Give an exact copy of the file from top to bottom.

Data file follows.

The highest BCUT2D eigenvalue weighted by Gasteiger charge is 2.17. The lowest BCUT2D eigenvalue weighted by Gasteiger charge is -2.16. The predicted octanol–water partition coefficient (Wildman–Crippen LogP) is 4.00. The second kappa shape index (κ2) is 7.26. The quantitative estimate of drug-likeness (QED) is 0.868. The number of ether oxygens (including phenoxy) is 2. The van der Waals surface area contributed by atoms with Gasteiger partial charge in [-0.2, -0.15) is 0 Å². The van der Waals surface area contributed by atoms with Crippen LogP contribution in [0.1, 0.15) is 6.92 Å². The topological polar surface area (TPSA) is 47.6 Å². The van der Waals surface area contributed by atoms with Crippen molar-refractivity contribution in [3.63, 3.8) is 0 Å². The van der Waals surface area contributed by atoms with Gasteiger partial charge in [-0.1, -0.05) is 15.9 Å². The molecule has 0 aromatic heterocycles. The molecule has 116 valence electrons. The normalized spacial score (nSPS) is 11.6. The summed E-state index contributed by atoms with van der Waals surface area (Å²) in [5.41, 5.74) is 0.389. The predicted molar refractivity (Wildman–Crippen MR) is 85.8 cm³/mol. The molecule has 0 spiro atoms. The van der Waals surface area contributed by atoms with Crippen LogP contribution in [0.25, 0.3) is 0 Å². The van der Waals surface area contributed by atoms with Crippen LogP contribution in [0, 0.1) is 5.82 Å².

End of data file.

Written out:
The highest BCUT2D eigenvalue weighted by Gasteiger charge is 2.17. The lowest BCUT2D eigenvalue weighted by Gasteiger charge is -2.16. The predicted octanol–water partition coefficient (Wildman–Crippen LogP) is 4.00. The second kappa shape index (κ2) is 7.26. The quantitative estimate of drug-likeness (QED) is 0.868. The number of ether oxygens (including phenoxy) is 2. The van der Waals surface area contributed by atoms with Gasteiger partial charge in [-0.2, -0.15) is 0 Å². The van der Waals surface area contributed by atoms with Crippen LogP contribution in [0.1, 0.15) is 6.92 Å². The topological polar surface area (TPSA) is 47.6 Å². The van der Waals surface area contributed by atoms with Crippen molar-refractivity contribution in [3.63, 3.8) is 0 Å². The van der Waals surface area contributed by atoms with Gasteiger partial charge in [-0.1, -0.05) is 15.9 Å². The molecule has 0 aromatic heterocycles. The molecule has 116 valence electrons. The normalized spacial score (nSPS) is 11.6. The summed E-state index contributed by atoms with van der Waals surface area (Å²) in [5.41, 5.74) is 0.389. The predicted molar refractivity (Wildman–Crippen MR) is 85.8 cm³/mol. The molecule has 0 spiro atoms. The van der Waals surface area contributed by atoms with Crippen LogP contribution in [0.25, 0.3) is 0 Å². The van der Waals surface area contributed by atoms with Crippen LogP contribution in [0, 0.1) is 5.82 Å².